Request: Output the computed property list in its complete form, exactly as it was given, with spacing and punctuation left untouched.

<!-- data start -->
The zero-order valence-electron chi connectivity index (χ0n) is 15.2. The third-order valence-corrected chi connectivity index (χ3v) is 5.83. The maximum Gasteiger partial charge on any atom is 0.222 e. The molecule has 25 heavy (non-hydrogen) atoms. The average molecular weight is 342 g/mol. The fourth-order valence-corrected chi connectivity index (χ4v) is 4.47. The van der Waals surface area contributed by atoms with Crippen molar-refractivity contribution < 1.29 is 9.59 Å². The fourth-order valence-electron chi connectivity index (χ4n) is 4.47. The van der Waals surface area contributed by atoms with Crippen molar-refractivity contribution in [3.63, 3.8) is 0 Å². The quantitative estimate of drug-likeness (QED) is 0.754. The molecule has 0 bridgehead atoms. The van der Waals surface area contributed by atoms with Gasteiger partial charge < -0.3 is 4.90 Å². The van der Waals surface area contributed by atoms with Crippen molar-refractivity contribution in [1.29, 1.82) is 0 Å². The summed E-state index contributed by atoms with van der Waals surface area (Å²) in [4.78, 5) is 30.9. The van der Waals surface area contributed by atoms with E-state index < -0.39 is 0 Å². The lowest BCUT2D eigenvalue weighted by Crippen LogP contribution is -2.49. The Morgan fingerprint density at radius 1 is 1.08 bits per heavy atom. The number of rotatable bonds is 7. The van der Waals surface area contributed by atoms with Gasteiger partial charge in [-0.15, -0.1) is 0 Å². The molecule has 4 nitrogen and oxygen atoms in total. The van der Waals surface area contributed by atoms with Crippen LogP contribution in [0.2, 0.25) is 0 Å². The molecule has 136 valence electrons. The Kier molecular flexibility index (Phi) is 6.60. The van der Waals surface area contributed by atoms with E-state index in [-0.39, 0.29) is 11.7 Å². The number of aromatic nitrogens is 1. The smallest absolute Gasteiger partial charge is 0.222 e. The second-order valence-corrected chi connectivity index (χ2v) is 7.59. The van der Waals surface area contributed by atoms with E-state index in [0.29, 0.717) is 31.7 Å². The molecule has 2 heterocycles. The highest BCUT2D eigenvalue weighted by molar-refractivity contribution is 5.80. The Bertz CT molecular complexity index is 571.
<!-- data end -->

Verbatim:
The zero-order valence-electron chi connectivity index (χ0n) is 15.2. The third-order valence-corrected chi connectivity index (χ3v) is 5.83. The maximum Gasteiger partial charge on any atom is 0.222 e. The molecule has 25 heavy (non-hydrogen) atoms. The average molecular weight is 342 g/mol. The fourth-order valence-corrected chi connectivity index (χ4v) is 4.47. The van der Waals surface area contributed by atoms with Crippen molar-refractivity contribution < 1.29 is 9.59 Å². The fourth-order valence-electron chi connectivity index (χ4n) is 4.47. The van der Waals surface area contributed by atoms with Crippen molar-refractivity contribution in [3.63, 3.8) is 0 Å². The quantitative estimate of drug-likeness (QED) is 0.754. The molecule has 0 bridgehead atoms. The van der Waals surface area contributed by atoms with Gasteiger partial charge < -0.3 is 4.90 Å². The van der Waals surface area contributed by atoms with Crippen molar-refractivity contribution in [1.29, 1.82) is 0 Å². The summed E-state index contributed by atoms with van der Waals surface area (Å²) in [4.78, 5) is 30.9. The van der Waals surface area contributed by atoms with E-state index < -0.39 is 0 Å². The lowest BCUT2D eigenvalue weighted by Crippen LogP contribution is -2.49. The Morgan fingerprint density at radius 1 is 1.08 bits per heavy atom. The number of rotatable bonds is 7. The van der Waals surface area contributed by atoms with Gasteiger partial charge in [-0.15, -0.1) is 0 Å². The molecule has 4 nitrogen and oxygen atoms in total. The van der Waals surface area contributed by atoms with Crippen LogP contribution in [0.2, 0.25) is 0 Å². The molecule has 136 valence electrons. The Kier molecular flexibility index (Phi) is 6.60. The van der Waals surface area contributed by atoms with E-state index in [-0.39, 0.29) is 11.7 Å². The number of aromatic nitrogens is 1. The smallest absolute Gasteiger partial charge is 0.222 e. The second-order valence-corrected chi connectivity index (χ2v) is 7.59. The van der Waals surface area contributed by atoms with E-state index in [0.29, 0.717) is 31.7 Å². The molecule has 2 heterocycles. The highest BCUT2D eigenvalue weighted by molar-refractivity contribution is 5.80. The Bertz CT molecular complexity index is 571.